The humans remains found a few months ago buried in a car park in Leicester have today been confirmed as being those of King Richard III!
Richard III has had a very bad reputation for hundreds of years – often described as being one of the worst monarchs to rule England. His time period is, granted, not my area of expertise, but the long-held notion of his being a bad man had its roots in the Early Modern era, particularly due to five hundred years of Tudor propaganda and other writings of the time.
Was Richard III a villain or a victim? Or, as I believe, something in the middle (very few things are black and white in life, and a person is no exception). Here is a video from Historic Royal Palaces:
Yes, Shakespeare had a lot to do with it, in his scathing portrayal of an evil Richard in his play, Richard III, where he was depicted as a hunchbacked, envious villain. But, we musn’t lay all the blame at Shakespeare’s door, for he used published works to write his plays.
“And therefore, — since I cannot prove a lover,
To entertain these fair well-spoken days, —
I am determined to prove a villain,
And hate the idle pleasures of these days.”
Yes, it was a good move to make the Plantagenets look horrible in order to strengthen the Tudor claim upon the throne, but again, popular histories of the time depicted him as a bad man, and that’s what Shakey had at his disposal.
“A horse, a horse, my kingdom for a horse!” -Shakespeare’s Richard III
Richard III, who came to power following the death of his eldest brother, King Edward IV, died at the Battle of Bosworth Hill in 1485, and is best associated with the Wars of the Roses and also the terrible deaths of his brother, the Duke of Clarence at the Tower of London (in what is popularly told, “drowning in a butt of Malmsey wine,” which may or may not be true), and the deaths of his nephews, famously referred to as “The Little Princes in the Tower.”
These young boys were the sons of Richard’s deceased brother King Edward IV, and as such, were supposed to be next in line to the throne. These boys, aged only nine and twelve, respectively, were taken to the Tower of London under the guardianship of their uncle Richard, and they mysteriously disappeared, securing Richard’s tenuous position as King. Those boys should have been looked after, and instead, they met a terrible fate. Rumours swirled about the violent murders of these two boys, but no one found any concrete evidence of what happened to them until the Seventeenth century.
Aye, the Seventeenth Century, in which Shakespeare lived until 1616, and in which the last Tudor sovereign Queen Elizabeth lived until 1603, those who were educated enough to read (and/or those who went to the playhouses to see Richard III) generally held an unfavourable opinion of King Richard III. In 1674, two bodies of young boys were discovered under stairs when workers were in the process of remodelling the Tower of London. This was brought to the attention of King Charles II, who ordered the remains to be interred in Westminster Abbey, where they remain to this day.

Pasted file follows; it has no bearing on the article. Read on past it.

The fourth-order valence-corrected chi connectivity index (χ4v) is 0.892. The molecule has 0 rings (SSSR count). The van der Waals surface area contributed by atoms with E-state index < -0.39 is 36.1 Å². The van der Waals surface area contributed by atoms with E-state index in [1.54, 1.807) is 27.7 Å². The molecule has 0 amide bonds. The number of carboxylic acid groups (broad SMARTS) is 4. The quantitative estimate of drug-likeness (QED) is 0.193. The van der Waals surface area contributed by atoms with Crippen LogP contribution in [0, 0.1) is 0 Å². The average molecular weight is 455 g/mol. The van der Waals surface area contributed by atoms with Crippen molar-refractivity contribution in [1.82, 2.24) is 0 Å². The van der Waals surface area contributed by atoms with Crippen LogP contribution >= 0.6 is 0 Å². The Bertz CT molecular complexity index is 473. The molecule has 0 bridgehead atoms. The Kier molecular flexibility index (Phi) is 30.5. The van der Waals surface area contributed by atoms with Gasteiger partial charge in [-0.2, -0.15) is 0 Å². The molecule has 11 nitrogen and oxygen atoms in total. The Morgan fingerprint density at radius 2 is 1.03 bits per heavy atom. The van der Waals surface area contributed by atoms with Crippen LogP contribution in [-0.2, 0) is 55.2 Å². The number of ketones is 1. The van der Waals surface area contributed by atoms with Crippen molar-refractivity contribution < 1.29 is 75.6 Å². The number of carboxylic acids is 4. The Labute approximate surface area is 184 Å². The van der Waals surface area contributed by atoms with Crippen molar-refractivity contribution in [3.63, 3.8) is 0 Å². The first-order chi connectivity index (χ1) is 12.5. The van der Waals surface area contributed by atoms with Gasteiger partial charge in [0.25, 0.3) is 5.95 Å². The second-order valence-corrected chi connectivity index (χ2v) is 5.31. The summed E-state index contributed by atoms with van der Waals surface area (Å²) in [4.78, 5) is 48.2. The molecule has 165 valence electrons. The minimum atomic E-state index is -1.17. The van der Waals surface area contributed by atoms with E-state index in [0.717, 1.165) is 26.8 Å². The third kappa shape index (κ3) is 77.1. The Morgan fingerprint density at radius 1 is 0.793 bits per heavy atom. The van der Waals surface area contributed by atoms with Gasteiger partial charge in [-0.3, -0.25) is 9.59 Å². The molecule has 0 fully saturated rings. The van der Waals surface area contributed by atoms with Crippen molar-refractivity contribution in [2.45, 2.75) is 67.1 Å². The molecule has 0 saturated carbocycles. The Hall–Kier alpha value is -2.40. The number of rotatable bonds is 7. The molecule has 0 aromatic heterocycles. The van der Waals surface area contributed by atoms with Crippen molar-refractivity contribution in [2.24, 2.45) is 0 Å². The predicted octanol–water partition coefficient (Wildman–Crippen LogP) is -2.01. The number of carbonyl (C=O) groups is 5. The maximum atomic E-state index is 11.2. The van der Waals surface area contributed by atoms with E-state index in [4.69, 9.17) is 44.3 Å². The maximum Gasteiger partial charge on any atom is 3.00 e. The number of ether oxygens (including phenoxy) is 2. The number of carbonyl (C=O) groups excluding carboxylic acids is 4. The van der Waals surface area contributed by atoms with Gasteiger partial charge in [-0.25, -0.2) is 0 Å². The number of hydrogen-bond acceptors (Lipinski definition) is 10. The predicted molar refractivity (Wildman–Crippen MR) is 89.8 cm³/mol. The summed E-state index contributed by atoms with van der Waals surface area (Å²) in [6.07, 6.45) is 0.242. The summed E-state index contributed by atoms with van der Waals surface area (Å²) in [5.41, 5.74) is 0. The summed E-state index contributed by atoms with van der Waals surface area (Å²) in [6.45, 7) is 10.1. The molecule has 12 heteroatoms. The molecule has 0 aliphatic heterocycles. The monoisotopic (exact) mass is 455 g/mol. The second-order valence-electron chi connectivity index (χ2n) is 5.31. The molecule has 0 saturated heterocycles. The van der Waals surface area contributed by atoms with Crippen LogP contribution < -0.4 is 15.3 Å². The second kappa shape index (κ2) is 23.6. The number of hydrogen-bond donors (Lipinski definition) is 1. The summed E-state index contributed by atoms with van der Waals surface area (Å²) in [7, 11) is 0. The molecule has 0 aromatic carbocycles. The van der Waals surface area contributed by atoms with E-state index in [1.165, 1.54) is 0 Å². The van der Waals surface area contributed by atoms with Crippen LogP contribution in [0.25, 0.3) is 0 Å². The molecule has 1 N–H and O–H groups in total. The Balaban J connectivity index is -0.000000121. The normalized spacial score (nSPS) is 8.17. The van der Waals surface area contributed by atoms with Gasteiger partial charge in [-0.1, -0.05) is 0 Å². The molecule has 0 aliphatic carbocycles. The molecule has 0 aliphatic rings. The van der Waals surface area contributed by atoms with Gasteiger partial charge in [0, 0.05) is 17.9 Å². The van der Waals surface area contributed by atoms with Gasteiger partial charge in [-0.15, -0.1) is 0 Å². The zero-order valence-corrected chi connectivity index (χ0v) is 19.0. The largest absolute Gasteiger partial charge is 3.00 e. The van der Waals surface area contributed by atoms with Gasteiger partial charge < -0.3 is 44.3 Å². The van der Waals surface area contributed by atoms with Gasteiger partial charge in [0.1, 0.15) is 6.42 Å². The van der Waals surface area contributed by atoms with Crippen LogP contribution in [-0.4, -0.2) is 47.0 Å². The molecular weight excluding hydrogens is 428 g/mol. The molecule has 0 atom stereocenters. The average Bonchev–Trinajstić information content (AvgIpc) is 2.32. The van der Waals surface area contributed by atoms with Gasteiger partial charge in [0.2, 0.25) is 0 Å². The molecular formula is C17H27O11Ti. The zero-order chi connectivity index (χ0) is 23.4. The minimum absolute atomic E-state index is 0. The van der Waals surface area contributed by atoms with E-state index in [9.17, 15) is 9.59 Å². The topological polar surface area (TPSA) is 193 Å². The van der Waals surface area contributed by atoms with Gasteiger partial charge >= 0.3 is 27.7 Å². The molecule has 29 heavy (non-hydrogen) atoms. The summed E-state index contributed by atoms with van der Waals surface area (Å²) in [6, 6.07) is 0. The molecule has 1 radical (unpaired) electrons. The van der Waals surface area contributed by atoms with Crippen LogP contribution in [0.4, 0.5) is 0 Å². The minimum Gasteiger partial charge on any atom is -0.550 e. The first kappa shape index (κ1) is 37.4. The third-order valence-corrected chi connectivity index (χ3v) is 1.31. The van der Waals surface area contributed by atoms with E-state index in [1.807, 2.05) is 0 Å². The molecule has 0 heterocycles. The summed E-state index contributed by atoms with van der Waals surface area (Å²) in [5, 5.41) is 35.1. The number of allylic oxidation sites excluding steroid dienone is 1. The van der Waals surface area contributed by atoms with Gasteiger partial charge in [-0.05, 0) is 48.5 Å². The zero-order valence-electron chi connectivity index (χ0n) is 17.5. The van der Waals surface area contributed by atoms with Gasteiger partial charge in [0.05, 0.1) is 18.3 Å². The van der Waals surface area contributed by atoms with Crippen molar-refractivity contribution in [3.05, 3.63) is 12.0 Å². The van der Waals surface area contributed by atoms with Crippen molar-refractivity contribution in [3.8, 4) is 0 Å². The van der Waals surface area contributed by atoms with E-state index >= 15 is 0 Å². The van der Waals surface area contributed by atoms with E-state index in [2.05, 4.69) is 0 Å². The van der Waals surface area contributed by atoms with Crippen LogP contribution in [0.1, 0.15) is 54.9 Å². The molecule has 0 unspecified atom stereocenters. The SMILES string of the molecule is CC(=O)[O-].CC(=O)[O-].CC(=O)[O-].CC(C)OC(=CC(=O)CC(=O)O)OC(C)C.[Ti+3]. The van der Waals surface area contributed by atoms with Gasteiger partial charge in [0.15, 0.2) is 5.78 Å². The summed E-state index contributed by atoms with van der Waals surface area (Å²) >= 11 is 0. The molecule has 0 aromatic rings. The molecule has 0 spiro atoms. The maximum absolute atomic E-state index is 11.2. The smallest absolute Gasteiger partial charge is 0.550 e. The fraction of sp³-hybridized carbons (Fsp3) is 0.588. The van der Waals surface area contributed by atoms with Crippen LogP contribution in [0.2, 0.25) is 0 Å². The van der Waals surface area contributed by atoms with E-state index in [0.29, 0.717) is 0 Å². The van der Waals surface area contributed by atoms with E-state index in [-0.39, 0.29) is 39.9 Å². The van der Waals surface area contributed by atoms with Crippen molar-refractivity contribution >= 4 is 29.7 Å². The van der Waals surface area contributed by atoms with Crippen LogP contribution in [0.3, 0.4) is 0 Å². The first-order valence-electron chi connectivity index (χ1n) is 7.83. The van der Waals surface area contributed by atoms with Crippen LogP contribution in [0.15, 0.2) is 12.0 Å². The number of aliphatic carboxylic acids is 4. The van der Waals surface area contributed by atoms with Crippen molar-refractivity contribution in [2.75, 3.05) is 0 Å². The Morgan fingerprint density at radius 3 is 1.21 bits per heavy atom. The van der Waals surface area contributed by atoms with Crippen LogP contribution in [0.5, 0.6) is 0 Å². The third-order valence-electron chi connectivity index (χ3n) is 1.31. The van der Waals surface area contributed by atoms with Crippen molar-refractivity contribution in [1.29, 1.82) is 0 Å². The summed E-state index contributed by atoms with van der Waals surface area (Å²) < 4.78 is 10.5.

I have a great fondness for Shakespeare’s Richard III, as I played his wife, Lady Anne [Neville] in it in college- great times, and I have enjoyed watching numerous stage and film adaptations. You can read the full text of Shakespeare’s play here. You can see the Laurence Olivier film version of Shakespeare’s Richard III here:
Even before Richard’s body was discovered, many in the academic community were dubious about the veracity of claims of his evil nature – very few people are completely bad, so it doesn’t seem right. He probably was not the best man in the world, but he probably wasn’t as bad as we have been led to believe. Even children’s programs such as the hit show “Horrible Histories” made a song about the much-maligned Richard III:
Many people on Twitter and throughout the Blogosphere are already calling for the bodies of the young princes in the Tower to be analysed to see if the bodies are related to him. This may not be possible, however, because there is some concern that Her Majesty will not allow the two bodies, interred in Westminster Abbey, to be examined – and this is absolutely her right to deny.
The body, of which there is an image below, has no indication of a withered arm or leg, but there is, however, curvature of the spine.
My hope is that King Richard III will be given a state funeral which he deserves, especially when one considers the appalling treatment his dead body probably received after his death, as his remains show evidence of this. I also hope he will be interred in Westminster Abbey or St. George’s Chapel, and not Leicester – and be given Catholic rites since he was Catholic. Good or bad, popular or not, he was a king of England.
We will have to wait and see, but this is all undeniably exciting!